History/News/Commentary from K. Scott Teeters

The Very Rare, Non-Replica Corvette Indy 500 Pace Cars

Dateline: 2.21.12

The Forgotten Corvette Indy 500 Pace Cars

Even if you’re not “into” Indy Car racing, the Indy 500 is a uniquely American special event. Whom ever coined the expression, “The Greatest Spectacle in Motor Sports” got it spot on. In its own unique way, it is the American equivalent of Le Mans. The expression in road racing is this, “You can win at Daytona and America knows about it. But when you win at Le Mans, the whole world knows!” Even though the event at the Indianapolis Motor Speedway is just one race in a series of races and is early on in the season, it might as well be the Super Bowl of American auto racing. When the flag comes down and the winner is declared, every city newspaper,as well as every national and local TV station reports the winner. But if you win say, the Baltimore or Los Angeles Grand Prix, very few outside the arena of motorsports will know. No, there’s only ONE Indy 500.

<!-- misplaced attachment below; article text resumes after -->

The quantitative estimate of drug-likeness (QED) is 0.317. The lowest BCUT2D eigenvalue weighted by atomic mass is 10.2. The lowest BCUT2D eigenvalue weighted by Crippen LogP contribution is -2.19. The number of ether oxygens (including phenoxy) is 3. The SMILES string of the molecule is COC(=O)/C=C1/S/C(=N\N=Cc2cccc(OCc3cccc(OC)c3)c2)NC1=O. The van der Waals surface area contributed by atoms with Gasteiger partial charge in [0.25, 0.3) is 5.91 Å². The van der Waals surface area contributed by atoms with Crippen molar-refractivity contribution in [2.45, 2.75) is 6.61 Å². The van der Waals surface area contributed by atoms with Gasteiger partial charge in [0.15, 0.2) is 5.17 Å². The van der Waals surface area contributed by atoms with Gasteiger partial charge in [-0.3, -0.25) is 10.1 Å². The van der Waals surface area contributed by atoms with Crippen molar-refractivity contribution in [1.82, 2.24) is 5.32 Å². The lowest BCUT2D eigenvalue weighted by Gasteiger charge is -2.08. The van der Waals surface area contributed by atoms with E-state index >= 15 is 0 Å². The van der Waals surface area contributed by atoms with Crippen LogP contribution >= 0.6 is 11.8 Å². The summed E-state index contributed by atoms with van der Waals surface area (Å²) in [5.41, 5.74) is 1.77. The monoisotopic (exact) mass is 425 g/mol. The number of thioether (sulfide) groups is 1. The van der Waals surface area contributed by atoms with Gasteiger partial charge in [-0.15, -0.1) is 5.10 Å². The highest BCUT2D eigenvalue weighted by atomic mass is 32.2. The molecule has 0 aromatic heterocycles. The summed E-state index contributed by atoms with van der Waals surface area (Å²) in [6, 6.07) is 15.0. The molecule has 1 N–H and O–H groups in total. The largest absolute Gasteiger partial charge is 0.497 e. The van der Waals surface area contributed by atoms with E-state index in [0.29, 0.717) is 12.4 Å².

While pace cars have been used at the Indy 500 since 1911, the tradition of giving the pace car to the winner of the Indy 500 goes back to 1936. Tommy Milton (winner of the 1921 and 1923 races) was invited to drive the official pace car, a Packard 120, and suggested giving the pace car to the race winner. A new tradition was born. As the speeds of the Indy race cars increased, so did the demands of the pace cars. Eventually, the pace cars were specially modified versions of the street machines with enhanced engines, suspensions, and brakes. By the ‘60s, manufacturers began to sometimes offer pace car replicas to their customers. Tracking actual pace cars is a little tricky because manufacturers usually build several pace cars for the actual race and for promotional use that all pretty much look the same.